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dc.contributor.authorNgalesoni, Fridaen_US
dc.contributor.authorRuhago, George M.en_US
dc.contributor.authorNorheim, Ole Frithjofen_US
dc.contributor.authorRobberstad, Bjarneen_US
dc.description.abstractTanzania is facing a double burden of disease, with non-communicable diseases being an increasingly important contributor. Evidence-based preventive measures are important to limit the growing financial burden. This article aims to estimate the cost of providing medical primary prevention interventions for cardiovascular disease (CVD) among at-risk patients, reflecting actual resource use and if the World Health Organization (WHO)’s CVD medical preventive guidelines are implemented in Tanzania. In addition, we estimate and explore the cost to patients of receiving these services. Cost data were collected in four health facilities located in both urban and rural settings. Providers’ costs were identified and measured using ingredients approach to costing and resource valuation followed the opportunity cost method. Unit costs were estimated using activity-based and step-down costing methodologies. The patient costs were obtained through a structured questionnaire. The unit cost of providing CVD medical primary prevention services ranged from US$30–41 to US$52–71 per patient per year at the health centre and hospital levels, respectively. Employing the WHO’s absolute risk approach guidelines will substantially increase these costs. The annual patient cost of receiving these services as currently practised was estimated to be US$118 and US$127 for urban and rural patients, respectively. Providers’ costs were estimated from two main viewpoints: ‘what is’, that is the current practice, and ‘what if’, reflecting a WHO guidelines scenario. The higher cost of implementing the WHO guidelines suggests the need for further evaluation of whether these added costs are reasonable relative to the added benefits. We also found considerably higher patient costs, implying that distributive and equity implications of access to care require more consideration. Facility location surfaced as the main explanatory variable for both direct and indirect patient costs in the regression analysis; further research on the influence of other provider characteristics on these costs is important.en_US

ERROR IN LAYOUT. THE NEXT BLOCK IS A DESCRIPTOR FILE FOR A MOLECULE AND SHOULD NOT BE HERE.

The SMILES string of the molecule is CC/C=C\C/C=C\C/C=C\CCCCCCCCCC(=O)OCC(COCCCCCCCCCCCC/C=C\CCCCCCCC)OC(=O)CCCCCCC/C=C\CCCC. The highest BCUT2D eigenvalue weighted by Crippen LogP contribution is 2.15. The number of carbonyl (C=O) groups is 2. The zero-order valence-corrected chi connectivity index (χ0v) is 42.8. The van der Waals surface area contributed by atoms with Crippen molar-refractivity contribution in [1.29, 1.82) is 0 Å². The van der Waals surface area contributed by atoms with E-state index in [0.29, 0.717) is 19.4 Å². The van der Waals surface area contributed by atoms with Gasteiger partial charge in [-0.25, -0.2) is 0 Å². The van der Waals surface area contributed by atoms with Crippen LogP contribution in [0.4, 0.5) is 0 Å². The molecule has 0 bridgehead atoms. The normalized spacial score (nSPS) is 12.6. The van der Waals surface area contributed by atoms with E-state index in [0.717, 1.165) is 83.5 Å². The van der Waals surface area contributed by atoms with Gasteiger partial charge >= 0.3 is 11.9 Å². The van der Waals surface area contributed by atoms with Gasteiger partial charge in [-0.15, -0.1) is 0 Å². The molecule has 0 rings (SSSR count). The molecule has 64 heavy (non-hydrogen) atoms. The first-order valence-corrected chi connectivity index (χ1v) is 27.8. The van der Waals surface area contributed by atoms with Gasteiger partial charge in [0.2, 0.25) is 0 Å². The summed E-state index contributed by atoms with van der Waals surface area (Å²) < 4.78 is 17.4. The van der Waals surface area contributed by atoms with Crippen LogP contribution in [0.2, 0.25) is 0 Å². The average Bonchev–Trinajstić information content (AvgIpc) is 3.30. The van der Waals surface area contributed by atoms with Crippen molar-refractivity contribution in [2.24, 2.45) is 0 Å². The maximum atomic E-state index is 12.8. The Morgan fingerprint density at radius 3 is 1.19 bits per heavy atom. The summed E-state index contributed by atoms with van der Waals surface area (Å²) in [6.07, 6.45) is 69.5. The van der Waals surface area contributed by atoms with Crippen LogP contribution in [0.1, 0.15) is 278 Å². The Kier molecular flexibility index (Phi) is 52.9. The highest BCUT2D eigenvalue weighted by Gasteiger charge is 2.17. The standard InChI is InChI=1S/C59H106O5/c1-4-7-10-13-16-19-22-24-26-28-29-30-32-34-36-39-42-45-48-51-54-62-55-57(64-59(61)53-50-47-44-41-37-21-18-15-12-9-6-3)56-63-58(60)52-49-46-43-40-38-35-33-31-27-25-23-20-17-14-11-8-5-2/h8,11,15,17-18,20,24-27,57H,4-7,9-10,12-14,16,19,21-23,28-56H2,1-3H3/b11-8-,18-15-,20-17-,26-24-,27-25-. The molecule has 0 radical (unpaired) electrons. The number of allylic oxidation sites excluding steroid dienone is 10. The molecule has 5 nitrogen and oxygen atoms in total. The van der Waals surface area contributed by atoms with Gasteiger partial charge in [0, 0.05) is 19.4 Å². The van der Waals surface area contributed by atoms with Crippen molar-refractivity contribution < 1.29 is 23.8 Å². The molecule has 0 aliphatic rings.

dc.publisherOxford University Presseng
dc.rightsAttribution-NonCommercial CC BY-NCeng
dc.subjectCardiovascular diseaseeng
dc.subjectcost analysiseng
dc.subjectdirect and indirect costeng
dc.subjectprimary preventioneng
dc.subjectSub-Saharan Africaeng
dc.titleEconomic cost of primary prevention of cardiovascular diseases in Tanzaniaen_US
dc.typePeer reviewed
dc.typeJournal article
dc.rights.holderCopyright 2014 The Authors
dc.source.journalHealth Policy and Planning

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Except where otherwise noted, this item's license is described as Attribution-NonCommercial CC BY-NC